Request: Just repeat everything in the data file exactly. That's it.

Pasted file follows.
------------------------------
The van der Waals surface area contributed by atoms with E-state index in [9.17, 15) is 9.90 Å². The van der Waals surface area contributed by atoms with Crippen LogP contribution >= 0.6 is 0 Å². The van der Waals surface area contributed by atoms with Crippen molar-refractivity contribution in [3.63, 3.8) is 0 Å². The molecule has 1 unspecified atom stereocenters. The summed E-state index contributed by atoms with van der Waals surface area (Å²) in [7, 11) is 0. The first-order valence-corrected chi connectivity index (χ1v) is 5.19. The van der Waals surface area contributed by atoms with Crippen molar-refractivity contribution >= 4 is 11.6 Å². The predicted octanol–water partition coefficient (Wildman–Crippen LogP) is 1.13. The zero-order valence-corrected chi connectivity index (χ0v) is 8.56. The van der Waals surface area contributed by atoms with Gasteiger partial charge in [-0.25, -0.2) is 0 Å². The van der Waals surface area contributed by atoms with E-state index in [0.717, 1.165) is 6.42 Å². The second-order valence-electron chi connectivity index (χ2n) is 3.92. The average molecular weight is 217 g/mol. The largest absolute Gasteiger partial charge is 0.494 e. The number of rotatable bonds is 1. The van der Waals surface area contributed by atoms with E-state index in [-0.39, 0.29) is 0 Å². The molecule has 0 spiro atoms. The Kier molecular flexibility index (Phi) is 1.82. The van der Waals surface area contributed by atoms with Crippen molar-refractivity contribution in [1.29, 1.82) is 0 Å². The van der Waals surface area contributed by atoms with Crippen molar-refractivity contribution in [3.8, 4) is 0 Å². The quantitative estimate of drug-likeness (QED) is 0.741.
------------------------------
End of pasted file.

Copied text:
The van der Waals surface area contributed by atoms with E-state index in [9.17, 15) is 9.90 Å². The van der Waals surface area contributed by atoms with Crippen LogP contribution >= 0.6 is 0 Å². The van der Waals surface area contributed by atoms with Crippen molar-refractivity contribution in [3.63, 3.8) is 0 Å². The molecule has 1 unspecified atom stereocenters. The summed E-state index contributed by atoms with van der Waals surface area (Å²) in [7, 11) is 0. The first-order valence-corrected chi connectivity index (χ1v) is 5.19. The van der Waals surface area contributed by atoms with Crippen molar-refractivity contribution >= 4 is 11.6 Å². The predicted octanol–water partition coefficient (Wildman–Crippen LogP) is 1.13. The zero-order valence-corrected chi connectivity index (χ0v) is 8.56. The van der Waals surface area contributed by atoms with Gasteiger partial charge in [-0.25, -0.2) is 0 Å². The van der Waals surface area contributed by atoms with E-state index in [0.717, 1.165) is 6.42 Å². The second-order valence-electron chi connectivity index (χ2n) is 3.92. The average molecular weight is 217 g/mol. The largest absolute Gasteiger partial charge is 0.494 e. The number of rotatable bonds is 1. The van der Waals surface area contributed by atoms with E-state index in [-0.39, 0.29) is 0 Å². The molecule has 0 spiro atoms. The Kier molecular flexibility index (Phi) is 1.82. The van der Waals surface area contributed by atoms with Crippen molar-refractivity contribution in [1.29, 1.82) is 0 Å². The van der Waals surface area contributed by atoms with Crippen molar-refractivity contribution in [3.8, 4) is 0 Å². The quantitative estimate of drug-likeness (QED) is 0.741.